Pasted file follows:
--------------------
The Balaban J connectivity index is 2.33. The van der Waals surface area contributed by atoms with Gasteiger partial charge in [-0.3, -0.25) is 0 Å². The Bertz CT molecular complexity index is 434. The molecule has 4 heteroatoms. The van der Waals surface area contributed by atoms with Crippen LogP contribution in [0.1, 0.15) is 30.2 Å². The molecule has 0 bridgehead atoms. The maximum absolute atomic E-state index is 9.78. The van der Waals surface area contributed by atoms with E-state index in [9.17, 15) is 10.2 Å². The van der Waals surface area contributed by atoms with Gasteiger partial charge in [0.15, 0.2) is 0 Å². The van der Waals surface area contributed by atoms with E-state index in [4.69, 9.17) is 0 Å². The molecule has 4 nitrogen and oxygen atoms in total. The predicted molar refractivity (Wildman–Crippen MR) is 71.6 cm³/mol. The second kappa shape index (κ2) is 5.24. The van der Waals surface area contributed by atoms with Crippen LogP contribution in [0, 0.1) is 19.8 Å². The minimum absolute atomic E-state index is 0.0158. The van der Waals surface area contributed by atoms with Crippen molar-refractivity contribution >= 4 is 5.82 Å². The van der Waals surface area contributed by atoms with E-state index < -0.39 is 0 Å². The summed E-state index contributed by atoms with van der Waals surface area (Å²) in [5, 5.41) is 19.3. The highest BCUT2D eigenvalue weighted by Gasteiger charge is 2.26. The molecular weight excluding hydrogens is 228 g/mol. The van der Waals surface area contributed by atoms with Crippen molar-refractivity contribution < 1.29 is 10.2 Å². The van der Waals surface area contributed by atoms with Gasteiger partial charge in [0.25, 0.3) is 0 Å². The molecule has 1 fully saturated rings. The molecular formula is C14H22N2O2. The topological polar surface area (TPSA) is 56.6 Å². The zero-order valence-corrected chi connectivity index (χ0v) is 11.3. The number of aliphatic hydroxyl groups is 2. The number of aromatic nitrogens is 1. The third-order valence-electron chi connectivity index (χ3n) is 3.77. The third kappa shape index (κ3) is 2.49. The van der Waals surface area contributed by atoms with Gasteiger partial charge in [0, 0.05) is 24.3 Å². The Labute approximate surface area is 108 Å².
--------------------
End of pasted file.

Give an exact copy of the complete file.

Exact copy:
The Balaban J connectivity index is 2.33. The van der Waals surface area contributed by atoms with Gasteiger partial charge in [-0.3, -0.25) is 0 Å². The Bertz CT molecular complexity index is 434. The molecule has 4 heteroatoms. The van der Waals surface area contributed by atoms with Crippen LogP contribution in [0.1, 0.15) is 30.2 Å². The molecule has 0 bridgehead atoms. The maximum absolute atomic E-state index is 9.78. The van der Waals surface area contributed by atoms with E-state index in [9.17, 15) is 10.2 Å². The van der Waals surface area contributed by atoms with Gasteiger partial charge in [0.15, 0.2) is 0 Å². The van der Waals surface area contributed by atoms with E-state index in [4.69, 9.17) is 0 Å². The molecule has 4 nitrogen and oxygen atoms in total. The predicted molar refractivity (Wildman–Crippen MR) is 71.6 cm³/mol. The second kappa shape index (κ2) is 5.24. The van der Waals surface area contributed by atoms with Crippen LogP contribution in [0, 0.1) is 19.8 Å². The minimum absolute atomic E-state index is 0.0158. The van der Waals surface area contributed by atoms with Crippen molar-refractivity contribution >= 4 is 5.82 Å². The van der Waals surface area contributed by atoms with E-state index < -0.39 is 0 Å². The summed E-state index contributed by atoms with van der Waals surface area (Å²) in [5, 5.41) is 19.3. The highest BCUT2D eigenvalue weighted by Gasteiger charge is 2.26. The molecular weight excluding hydrogens is 228 g/mol. The van der Waals surface area contributed by atoms with Crippen molar-refractivity contribution < 1.29 is 10.2 Å². The van der Waals surface area contributed by atoms with Gasteiger partial charge in [0.25, 0.3) is 0 Å². The molecule has 1 fully saturated rings. The molecular formula is C14H22N2O2. The topological polar surface area (TPSA) is 56.6 Å². The zero-order valence-corrected chi connectivity index (χ0v) is 11.3. The number of aliphatic hydroxyl groups is 2. The number of aromatic nitrogens is 1. The third-order valence-electron chi connectivity index (χ3n) is 3.77. The third kappa shape index (κ3) is 2.49. The van der Waals surface area contributed by atoms with Gasteiger partial charge in [0, 0.05) is 24.3 Å². The Labute approximate surface area is 108 Å².